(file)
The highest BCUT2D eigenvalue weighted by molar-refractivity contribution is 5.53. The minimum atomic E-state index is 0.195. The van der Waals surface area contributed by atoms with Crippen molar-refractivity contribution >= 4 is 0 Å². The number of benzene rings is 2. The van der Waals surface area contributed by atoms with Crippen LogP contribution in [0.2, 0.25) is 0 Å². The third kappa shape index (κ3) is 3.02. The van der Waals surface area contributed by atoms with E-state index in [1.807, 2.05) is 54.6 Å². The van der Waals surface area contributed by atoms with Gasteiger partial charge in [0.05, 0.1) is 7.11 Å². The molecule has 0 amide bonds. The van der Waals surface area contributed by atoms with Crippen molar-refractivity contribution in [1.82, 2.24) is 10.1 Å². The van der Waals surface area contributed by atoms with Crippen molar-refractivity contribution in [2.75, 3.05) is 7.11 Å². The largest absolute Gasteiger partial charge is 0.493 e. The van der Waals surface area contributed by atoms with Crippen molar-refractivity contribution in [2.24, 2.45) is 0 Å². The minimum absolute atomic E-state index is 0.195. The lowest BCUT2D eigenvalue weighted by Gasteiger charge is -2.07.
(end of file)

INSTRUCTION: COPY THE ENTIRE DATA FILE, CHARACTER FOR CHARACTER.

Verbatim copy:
The highest BCUT2D eigenvalue weighted by molar-refractivity contribution is 5.53. The minimum atomic E-state index is 0.195. The van der Waals surface area contributed by atoms with Crippen molar-refractivity contribution >= 4 is 0 Å². The number of benzene rings is 2. The van der Waals surface area contributed by atoms with Crippen LogP contribution in [0.2, 0.25) is 0 Å². The third kappa shape index (κ3) is 3.02. The van der Waals surface area contributed by atoms with E-state index in [1.807, 2.05) is 54.6 Å². The van der Waals surface area contributed by atoms with Gasteiger partial charge in [0.05, 0.1) is 7.11 Å². The molecule has 0 amide bonds. The van der Waals surface area contributed by atoms with Crippen molar-refractivity contribution in [1.82, 2.24) is 10.1 Å². The van der Waals surface area contributed by atoms with Crippen molar-refractivity contribution in [2.75, 3.05) is 7.11 Å². The largest absolute Gasteiger partial charge is 0.493 e. The van der Waals surface area contributed by atoms with Crippen molar-refractivity contribution in [2.24, 2.45) is 0 Å². The minimum absolute atomic E-state index is 0.195. The lowest BCUT2D eigenvalue weighted by Gasteiger charge is -2.07.